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The Effects of a Chinese Medicinal Suppository (Vitalliver) on Insulin-like Growth Factor 1 and Homocysteine in Patients with Hepatitis B Infection
Phytotherapy Research (2005)
  • Kelvin Chan
Abstract

The liver is the major organ for the metabolism of homocysteine (Hcy) and production of insulin-like growth factor 1 (IGF-1). Hcy metabolism and IGF-1 synthesis may be impaired in chronic liver diseases. The study investigated the regulatory effect of a Chinese medicinal suppository, Vitalliver, on Hcy and IGF-1, as well as their relationship in patients with hepatitis B infection. Forty patients with chronic hepatitis B virus (HBV) infection without cirrhosis, 25 males and 15 females, were observed for changes in Hcy and IGF-1 after the administration of Vitalliver (one nightly) for a period of 3 months. Serum levels of Hcy, IGF-1 and IGFBP-3 were measured at baseline, at 1 month and at 3 months after treatment. Vitalliver reduced Hcy levels significantly (p= 0.001) from 9.7 ± 2.8 to 9.0 ± 2.1 µmol/L after treatment of 3 months. Furthermore, the IGF-1 levels increased significantly (p= 0.001) from 170.2 ± 81.8 to 212.8 ± 80.9 ng/mL at 1 month and 187.5 ± 72.3 ng/mL at 3 months (p= 0.001) after treatment. In conclusion, it is speculated Vitalliver may have a self-regulatory effect on the release of IGF-1 in HBV patients without liver cirrhosis. with week 0, IGF-1 levels (192.5 ± 66.4 ng/ml) were significantly elevated at week 4 (211.7 ± 80.5, p < 0.05) and week 12 (226.6 ± 95.2 ng/ml, p = 0.01). No significant changes were observed for Hcy for the whole cohort from week 0 to week 16. When the cohort was divided into 2 groups using a Hcy level of 13.0 µmol/l as the cut-off, a significant (p < 0.05) difference in IGF-1 was observed between the 2 groups at week 12 only. The mean IGF-1 of 14 subjects with higher Hcy levels was lower than that of the 22 subjects with lower Hcy. We believe that VI-28 may exert a regulatory effect on the relationship between Hcy and IGF-1, at least in subjects with relatively low levels of Hcy. In addition, we also observed an apparent association of hyperhomocysteinemia (Hcy = 13.0 µmol/l) with decreased IGF-1.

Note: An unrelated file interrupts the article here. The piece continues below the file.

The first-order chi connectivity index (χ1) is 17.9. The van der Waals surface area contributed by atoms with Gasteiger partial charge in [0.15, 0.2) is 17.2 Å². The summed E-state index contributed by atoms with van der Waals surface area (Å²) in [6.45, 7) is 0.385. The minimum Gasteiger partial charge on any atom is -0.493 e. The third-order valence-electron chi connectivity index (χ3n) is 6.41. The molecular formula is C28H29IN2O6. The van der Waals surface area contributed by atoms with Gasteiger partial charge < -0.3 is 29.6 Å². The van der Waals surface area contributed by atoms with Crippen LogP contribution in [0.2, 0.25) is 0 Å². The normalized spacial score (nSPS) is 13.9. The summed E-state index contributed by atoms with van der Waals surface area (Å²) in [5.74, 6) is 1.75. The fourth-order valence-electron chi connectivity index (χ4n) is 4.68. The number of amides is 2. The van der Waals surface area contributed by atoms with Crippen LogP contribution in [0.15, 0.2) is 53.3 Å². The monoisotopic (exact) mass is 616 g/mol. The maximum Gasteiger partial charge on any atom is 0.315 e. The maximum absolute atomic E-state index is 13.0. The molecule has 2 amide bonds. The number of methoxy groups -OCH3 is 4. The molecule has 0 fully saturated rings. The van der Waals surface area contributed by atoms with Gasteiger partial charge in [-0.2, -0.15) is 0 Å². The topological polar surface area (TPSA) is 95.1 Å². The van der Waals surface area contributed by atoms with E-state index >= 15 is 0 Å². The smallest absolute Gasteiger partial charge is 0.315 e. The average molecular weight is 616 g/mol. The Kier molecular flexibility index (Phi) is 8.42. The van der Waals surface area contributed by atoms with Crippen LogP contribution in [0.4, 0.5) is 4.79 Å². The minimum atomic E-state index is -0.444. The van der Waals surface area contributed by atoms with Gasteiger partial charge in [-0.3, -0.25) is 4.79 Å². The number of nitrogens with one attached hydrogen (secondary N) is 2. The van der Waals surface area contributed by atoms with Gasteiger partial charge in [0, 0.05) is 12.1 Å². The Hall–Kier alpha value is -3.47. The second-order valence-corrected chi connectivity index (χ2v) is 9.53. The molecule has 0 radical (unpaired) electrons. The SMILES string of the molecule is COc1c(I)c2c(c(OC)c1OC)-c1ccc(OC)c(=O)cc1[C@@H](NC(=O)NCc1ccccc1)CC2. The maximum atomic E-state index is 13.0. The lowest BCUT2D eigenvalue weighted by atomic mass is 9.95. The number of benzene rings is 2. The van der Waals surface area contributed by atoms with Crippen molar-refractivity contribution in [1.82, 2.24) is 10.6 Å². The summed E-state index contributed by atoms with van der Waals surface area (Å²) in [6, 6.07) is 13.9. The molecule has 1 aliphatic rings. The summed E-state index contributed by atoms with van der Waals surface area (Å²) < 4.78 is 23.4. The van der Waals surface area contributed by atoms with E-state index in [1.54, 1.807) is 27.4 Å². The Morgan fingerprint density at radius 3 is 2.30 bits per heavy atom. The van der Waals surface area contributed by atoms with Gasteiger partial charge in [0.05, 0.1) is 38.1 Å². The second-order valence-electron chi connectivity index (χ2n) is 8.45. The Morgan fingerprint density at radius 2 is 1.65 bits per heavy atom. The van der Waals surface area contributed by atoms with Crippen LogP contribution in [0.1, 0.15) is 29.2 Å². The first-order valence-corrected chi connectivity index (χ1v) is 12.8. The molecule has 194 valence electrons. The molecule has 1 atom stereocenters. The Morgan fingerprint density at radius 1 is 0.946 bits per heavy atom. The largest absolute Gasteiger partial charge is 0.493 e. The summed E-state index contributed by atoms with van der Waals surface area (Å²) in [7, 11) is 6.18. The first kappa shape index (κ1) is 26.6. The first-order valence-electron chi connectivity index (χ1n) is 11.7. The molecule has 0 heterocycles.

Keywords
  • Homocysteine,
  • Vitalliver,
  • Hepatitis B Infection
Publication Date
2005
Citation Information
Kelvin Chan. "The Effects of a Chinese Medicinal Suppository (Vitalliver) on Insulin-like Growth Factor 1 and Homocysteine in Patients with Hepatitis B Infection" Phytotherapy Research Vol. 19 (2005)
Available at: http://works.bepress.com/kelvin_chan/95/